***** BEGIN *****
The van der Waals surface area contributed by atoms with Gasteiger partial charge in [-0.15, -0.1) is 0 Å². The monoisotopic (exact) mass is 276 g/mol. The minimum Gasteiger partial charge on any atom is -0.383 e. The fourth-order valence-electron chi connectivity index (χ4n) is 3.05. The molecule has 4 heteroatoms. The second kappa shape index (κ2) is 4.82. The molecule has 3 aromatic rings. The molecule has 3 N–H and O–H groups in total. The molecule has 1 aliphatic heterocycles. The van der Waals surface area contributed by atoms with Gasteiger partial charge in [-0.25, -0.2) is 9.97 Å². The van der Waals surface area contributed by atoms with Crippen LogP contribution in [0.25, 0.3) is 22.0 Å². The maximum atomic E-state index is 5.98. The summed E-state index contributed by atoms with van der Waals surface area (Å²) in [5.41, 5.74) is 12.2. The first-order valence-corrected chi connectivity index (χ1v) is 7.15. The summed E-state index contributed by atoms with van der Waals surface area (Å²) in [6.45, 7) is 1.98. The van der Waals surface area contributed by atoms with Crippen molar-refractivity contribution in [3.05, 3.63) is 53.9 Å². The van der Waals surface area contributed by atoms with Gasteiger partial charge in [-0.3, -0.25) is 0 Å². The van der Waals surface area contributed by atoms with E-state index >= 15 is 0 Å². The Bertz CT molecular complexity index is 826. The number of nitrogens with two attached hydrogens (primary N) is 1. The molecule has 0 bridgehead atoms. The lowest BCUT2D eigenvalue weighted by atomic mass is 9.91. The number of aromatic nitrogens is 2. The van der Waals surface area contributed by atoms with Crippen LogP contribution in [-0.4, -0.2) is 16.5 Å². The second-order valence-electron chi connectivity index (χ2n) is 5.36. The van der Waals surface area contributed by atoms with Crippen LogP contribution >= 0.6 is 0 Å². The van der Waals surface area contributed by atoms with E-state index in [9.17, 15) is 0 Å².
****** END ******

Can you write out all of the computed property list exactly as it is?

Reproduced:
The van der Waals surface area contributed by atoms with Gasteiger partial charge in [-0.15, -0.1) is 0 Å². The monoisotopic (exact) mass is 276 g/mol. The minimum Gasteiger partial charge on any atom is -0.383 e. The fourth-order valence-electron chi connectivity index (χ4n) is 3.05. The molecule has 4 heteroatoms. The second kappa shape index (κ2) is 4.82. The molecule has 3 aromatic rings. The molecule has 3 N–H and O–H groups in total. The molecule has 1 aliphatic heterocycles. The van der Waals surface area contributed by atoms with Gasteiger partial charge in [-0.25, -0.2) is 9.97 Å². The van der Waals surface area contributed by atoms with Crippen LogP contribution in [0.25, 0.3) is 22.0 Å². The maximum atomic E-state index is 5.98. The summed E-state index contributed by atoms with van der Waals surface area (Å²) in [5.41, 5.74) is 12.2. The first-order valence-corrected chi connectivity index (χ1v) is 7.15. The summed E-state index contributed by atoms with van der Waals surface area (Å²) in [6.45, 7) is 1.98. The van der Waals surface area contributed by atoms with Crippen molar-refractivity contribution in [3.05, 3.63) is 53.9 Å². The van der Waals surface area contributed by atoms with Gasteiger partial charge in [-0.3, -0.25) is 0 Å². The van der Waals surface area contributed by atoms with E-state index >= 15 is 0 Å². The Bertz CT molecular complexity index is 826. The number of nitrogens with two attached hydrogens (primary N) is 1. The molecule has 0 bridgehead atoms. The lowest BCUT2D eigenvalue weighted by atomic mass is 9.91. The number of aromatic nitrogens is 2. The van der Waals surface area contributed by atoms with Crippen LogP contribution in [-0.4, -0.2) is 16.5 Å². The second-order valence-electron chi connectivity index (χ2n) is 5.36. The van der Waals surface area contributed by atoms with Crippen LogP contribution >= 0.6 is 0 Å². The van der Waals surface area contributed by atoms with E-state index in [9.17, 15) is 0 Å².